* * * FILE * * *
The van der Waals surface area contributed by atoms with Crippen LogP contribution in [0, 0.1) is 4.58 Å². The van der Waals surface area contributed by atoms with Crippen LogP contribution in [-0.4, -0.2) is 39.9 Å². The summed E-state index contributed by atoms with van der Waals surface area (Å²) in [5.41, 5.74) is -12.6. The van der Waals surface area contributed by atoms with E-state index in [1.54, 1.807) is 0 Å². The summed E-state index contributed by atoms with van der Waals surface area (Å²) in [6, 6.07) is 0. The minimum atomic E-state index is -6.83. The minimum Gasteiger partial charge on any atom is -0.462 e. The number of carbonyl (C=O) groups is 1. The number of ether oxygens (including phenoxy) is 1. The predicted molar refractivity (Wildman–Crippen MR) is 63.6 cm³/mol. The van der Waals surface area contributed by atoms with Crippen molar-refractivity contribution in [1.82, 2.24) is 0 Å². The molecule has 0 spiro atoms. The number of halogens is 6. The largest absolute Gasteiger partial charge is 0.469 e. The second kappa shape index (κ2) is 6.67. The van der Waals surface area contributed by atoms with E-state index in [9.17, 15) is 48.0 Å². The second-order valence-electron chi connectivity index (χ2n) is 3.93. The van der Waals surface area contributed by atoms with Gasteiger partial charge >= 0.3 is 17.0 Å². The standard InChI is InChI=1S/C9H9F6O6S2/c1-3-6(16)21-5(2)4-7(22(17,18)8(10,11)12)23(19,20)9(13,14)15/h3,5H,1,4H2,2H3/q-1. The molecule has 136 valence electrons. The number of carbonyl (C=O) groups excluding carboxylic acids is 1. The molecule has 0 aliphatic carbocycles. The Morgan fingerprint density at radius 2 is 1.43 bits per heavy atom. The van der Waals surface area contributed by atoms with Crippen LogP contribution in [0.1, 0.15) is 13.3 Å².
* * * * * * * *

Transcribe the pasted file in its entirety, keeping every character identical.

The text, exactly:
The van der Waals surface area contributed by atoms with Crippen LogP contribution in [0, 0.1) is 4.58 Å². The van der Waals surface area contributed by atoms with Crippen LogP contribution in [-0.4, -0.2) is 39.9 Å². The summed E-state index contributed by atoms with van der Waals surface area (Å²) in [5.41, 5.74) is -12.6. The van der Waals surface area contributed by atoms with E-state index in [1.54, 1.807) is 0 Å². The summed E-state index contributed by atoms with van der Waals surface area (Å²) in [6, 6.07) is 0. The minimum atomic E-state index is -6.83. The minimum Gasteiger partial charge on any atom is -0.462 e. The number of carbonyl (C=O) groups is 1. The number of ether oxygens (including phenoxy) is 1. The predicted molar refractivity (Wildman–Crippen MR) is 63.6 cm³/mol. The van der Waals surface area contributed by atoms with Crippen molar-refractivity contribution in [1.82, 2.24) is 0 Å². The molecule has 0 spiro atoms. The number of halogens is 6. The largest absolute Gasteiger partial charge is 0.469 e. The second kappa shape index (κ2) is 6.67. The van der Waals surface area contributed by atoms with E-state index in [9.17, 15) is 48.0 Å². The second-order valence-electron chi connectivity index (χ2n) is 3.93. The van der Waals surface area contributed by atoms with Gasteiger partial charge >= 0.3 is 17.0 Å². The standard InChI is InChI=1S/C9H9F6O6S2/c1-3-6(16)21-5(2)4-7(22(17,18)8(10,11)12)23(19,20)9(13,14)15/h3,5H,1,4H2,2H3/q-1. The molecule has 136 valence electrons. The number of carbonyl (C=O) groups excluding carboxylic acids is 1. The molecule has 0 aliphatic carbocycles. The Morgan fingerprint density at radius 2 is 1.43 bits per heavy atom. The van der Waals surface area contributed by atoms with Crippen LogP contribution in [0.1, 0.15) is 13.3 Å².